Can Breastfeeding During Pregnancy Cause Miscarriages?

Toddler breastfeeding
Getty Images/(c) Jaime Monfort

Everyone's heard the advice that "breast is best" for feeding new babies, but what happens when you get pregnant with a new baby while you're still nursing your older one? Is nursing during pregnancy safe?

Breastfeeding and Miscarriage

Although there are numerous conflicting opinions on the issue of breastfeeding during pregnancy, no research has ever found an increased risk of miscarriage in women who continue breastfeeding an older child during pregnancy.

In the past, doctors used to advise women to stop nursing when they became pregnant again. The concerns were that breastfeeding could deprive the developing baby of nutrients or stimulate uterine contractions (because breastfeeding causes increased oxytocin levels, which also can cause uterine contractions). But there is no conclusive evidence that this occurs and babies born to mothers who breastfed during pregnancy appear to be perfectly healthy.

The consensus is that it's up to the moms to decide whether to keep nursing during a new pregnancy. In a few high-risk conditions, such as placenta previa, doctors may advise increased caution but for most, nursing during pregnancy is probably safe.

What Does Cause Miscarriage?

About 3 of 4 miscarriages occur during the first trimester of pregnancy. These miscarriages are usually attributable to a problem with the fetus. Miscarriages that happen during the second trimester are often attributable to a health problem that the mother is experiencing.

In women aged 30 years or fewer, about 1 of 10 pregnancies end in miscarriage. This estimate doubles among women aged 35 to 39 to 2 of 10 pregnancies resulting in miscarriage.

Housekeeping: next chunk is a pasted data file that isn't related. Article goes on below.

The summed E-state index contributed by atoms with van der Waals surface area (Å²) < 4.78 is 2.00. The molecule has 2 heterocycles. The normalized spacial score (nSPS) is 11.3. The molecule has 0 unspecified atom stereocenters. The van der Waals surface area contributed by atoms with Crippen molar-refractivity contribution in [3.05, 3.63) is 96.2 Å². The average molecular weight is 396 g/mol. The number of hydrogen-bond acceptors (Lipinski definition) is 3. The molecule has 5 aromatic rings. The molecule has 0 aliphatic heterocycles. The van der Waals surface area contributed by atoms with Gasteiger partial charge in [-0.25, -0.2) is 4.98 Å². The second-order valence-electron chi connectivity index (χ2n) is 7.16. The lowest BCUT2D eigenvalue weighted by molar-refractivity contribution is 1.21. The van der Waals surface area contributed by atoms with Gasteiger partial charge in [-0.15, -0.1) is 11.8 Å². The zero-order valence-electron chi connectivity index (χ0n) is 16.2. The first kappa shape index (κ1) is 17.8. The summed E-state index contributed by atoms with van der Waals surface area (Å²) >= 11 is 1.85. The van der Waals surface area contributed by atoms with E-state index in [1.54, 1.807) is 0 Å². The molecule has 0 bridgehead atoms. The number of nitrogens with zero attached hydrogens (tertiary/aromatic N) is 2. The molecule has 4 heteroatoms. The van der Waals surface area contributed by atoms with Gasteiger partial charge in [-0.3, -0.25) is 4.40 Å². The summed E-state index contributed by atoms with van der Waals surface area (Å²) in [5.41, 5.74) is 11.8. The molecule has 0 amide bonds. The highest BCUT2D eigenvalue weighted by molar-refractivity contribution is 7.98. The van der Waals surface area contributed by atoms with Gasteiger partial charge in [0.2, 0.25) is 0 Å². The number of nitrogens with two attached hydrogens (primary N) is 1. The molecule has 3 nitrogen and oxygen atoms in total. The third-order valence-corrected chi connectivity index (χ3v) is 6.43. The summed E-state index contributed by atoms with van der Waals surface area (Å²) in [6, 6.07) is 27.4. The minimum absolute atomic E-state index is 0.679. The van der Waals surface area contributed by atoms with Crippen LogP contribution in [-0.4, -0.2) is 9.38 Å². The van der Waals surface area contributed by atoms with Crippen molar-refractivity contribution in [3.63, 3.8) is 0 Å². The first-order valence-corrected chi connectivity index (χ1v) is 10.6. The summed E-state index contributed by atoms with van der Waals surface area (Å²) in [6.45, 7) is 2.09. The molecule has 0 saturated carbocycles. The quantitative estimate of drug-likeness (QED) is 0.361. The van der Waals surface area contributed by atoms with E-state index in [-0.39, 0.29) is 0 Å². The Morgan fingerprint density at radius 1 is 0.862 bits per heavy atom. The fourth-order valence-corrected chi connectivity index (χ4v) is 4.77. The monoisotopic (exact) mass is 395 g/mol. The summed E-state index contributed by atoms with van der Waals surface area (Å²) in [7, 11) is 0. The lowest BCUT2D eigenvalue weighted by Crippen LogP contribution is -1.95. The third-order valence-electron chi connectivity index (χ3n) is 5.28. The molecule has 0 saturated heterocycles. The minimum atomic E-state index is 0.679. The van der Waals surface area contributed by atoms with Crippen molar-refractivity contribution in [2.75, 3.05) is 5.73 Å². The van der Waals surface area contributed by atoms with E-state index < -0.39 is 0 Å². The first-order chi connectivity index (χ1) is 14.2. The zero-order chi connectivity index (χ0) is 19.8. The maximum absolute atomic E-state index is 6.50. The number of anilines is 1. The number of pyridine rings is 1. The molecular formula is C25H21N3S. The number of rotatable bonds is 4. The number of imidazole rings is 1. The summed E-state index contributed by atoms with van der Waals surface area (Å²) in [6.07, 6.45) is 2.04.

First-Trimester Miscarriage

About 2 of 3 first-trimester miscarriages are due to chromosomal abnormalities in the fetus. Chromosomes contain all our genetic information in the form of genes. A fetus with an abnormal number of chromosomes can either have too many or too few chromosomes. Often, when there are chromosomal abnormalities, the fetus doesn't have the needed information to develop properly and miscarriage results.

Just because a mother experiences miscarriage due to chromosomal abnormalities of the fetus once does not necessarily mean that the problem will happen again. Furthermore, a miscarriage attributable to chromosomal abnormalities doesn't mean that either the mother's or father's chromosomes are faulty.

Aside from chromosomal abnormalities, miscarriage during the first trimester can also occur because of the following:

  • Placental problems (the placenta nourishes the fetus)
  • Smoking
  • Drug use
  • Obesity
  • Alcohol use

Second-Trimester Miscarriage

As mentioned above, miscarriage during the second trimester is often attributable to underlying health conditions that the mother is experiencing including the following:

Certain infections experienced by the mother may also increase the risk of miscarriage. These infections include the following:

  • Syphilis
  • Chlamydia
  • Rubella
  • Gonorrhea
  • HIV
  • Rubella
  • Food poisoning (listeriosis, toxoplasmosis, and salmonella)

In addition to chronic health conditions and infection, second-trimester miscarriage can also be attributed to the following:

What Doesn't Cause Miscarriage?

As we've already mentioned, breastfeeding during pregnancy is an unlikely reason for the miscarriage. Here are some other factors that don't cause miscarriage:

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